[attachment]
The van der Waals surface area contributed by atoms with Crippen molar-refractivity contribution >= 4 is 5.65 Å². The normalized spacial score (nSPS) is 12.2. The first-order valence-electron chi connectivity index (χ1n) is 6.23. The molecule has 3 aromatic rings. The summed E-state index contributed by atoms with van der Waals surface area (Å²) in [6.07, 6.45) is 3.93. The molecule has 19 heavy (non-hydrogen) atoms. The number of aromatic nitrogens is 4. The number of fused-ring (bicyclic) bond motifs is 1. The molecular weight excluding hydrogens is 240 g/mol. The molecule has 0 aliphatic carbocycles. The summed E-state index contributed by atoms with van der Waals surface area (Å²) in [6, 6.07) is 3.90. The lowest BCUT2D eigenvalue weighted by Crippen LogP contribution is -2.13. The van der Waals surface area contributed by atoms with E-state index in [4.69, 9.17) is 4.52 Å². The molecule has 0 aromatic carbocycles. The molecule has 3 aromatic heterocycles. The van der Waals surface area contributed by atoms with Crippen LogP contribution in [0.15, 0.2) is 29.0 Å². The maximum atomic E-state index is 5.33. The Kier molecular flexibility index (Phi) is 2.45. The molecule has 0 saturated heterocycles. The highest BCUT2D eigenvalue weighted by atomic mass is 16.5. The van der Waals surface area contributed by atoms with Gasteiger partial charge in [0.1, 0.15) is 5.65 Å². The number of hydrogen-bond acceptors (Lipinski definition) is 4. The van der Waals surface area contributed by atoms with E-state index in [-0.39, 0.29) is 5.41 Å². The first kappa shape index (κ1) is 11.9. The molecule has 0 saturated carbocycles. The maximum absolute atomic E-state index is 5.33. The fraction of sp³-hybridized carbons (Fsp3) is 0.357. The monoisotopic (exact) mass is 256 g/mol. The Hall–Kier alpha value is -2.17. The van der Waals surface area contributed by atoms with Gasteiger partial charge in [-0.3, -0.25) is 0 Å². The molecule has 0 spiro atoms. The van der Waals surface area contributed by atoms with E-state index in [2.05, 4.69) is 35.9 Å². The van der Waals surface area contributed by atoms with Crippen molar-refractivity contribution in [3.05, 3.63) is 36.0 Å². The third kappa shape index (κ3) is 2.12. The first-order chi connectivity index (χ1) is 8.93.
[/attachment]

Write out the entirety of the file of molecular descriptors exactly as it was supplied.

The van der Waals surface area contributed by atoms with Crippen molar-refractivity contribution >= 4 is 5.65 Å². The normalized spacial score (nSPS) is 12.2. The first-order valence-electron chi connectivity index (χ1n) is 6.23. The molecule has 3 aromatic rings. The summed E-state index contributed by atoms with van der Waals surface area (Å²) in [6.07, 6.45) is 3.93. The molecule has 19 heavy (non-hydrogen) atoms. The number of aromatic nitrogens is 4. The number of fused-ring (bicyclic) bond motifs is 1. The molecular weight excluding hydrogens is 240 g/mol. The molecule has 0 aliphatic carbocycles. The summed E-state index contributed by atoms with van der Waals surface area (Å²) in [6, 6.07) is 3.90. The lowest BCUT2D eigenvalue weighted by Crippen LogP contribution is -2.13. The van der Waals surface area contributed by atoms with E-state index in [4.69, 9.17) is 4.52 Å². The molecule has 0 aromatic carbocycles. The molecule has 3 aromatic heterocycles. The van der Waals surface area contributed by atoms with Crippen LogP contribution in [0.15, 0.2) is 29.0 Å². The maximum atomic E-state index is 5.33. The Kier molecular flexibility index (Phi) is 2.45. The molecule has 0 saturated heterocycles. The highest BCUT2D eigenvalue weighted by atomic mass is 16.5. The van der Waals surface area contributed by atoms with Gasteiger partial charge in [0.1, 0.15) is 5.65 Å². The number of hydrogen-bond acceptors (Lipinski definition) is 4. The van der Waals surface area contributed by atoms with E-state index in [-0.39, 0.29) is 5.41 Å². The first kappa shape index (κ1) is 11.9. The molecule has 0 saturated carbocycles. The maximum absolute atomic E-state index is 5.33. The fraction of sp³-hybridized carbons (Fsp3) is 0.357. The monoisotopic (exact) mass is 256 g/mol. The Hall–Kier alpha value is -2.17. The van der Waals surface area contributed by atoms with Gasteiger partial charge in [-0.3, -0.25) is 0 Å². The molecule has 0 spiro atoms. The van der Waals surface area contributed by atoms with E-state index in [2.05, 4.69) is 35.9 Å². The van der Waals surface area contributed by atoms with Crippen molar-refractivity contribution in [3.05, 3.63) is 36.0 Å². The third kappa shape index (κ3) is 2.12. The first-order chi connectivity index (χ1) is 8.93.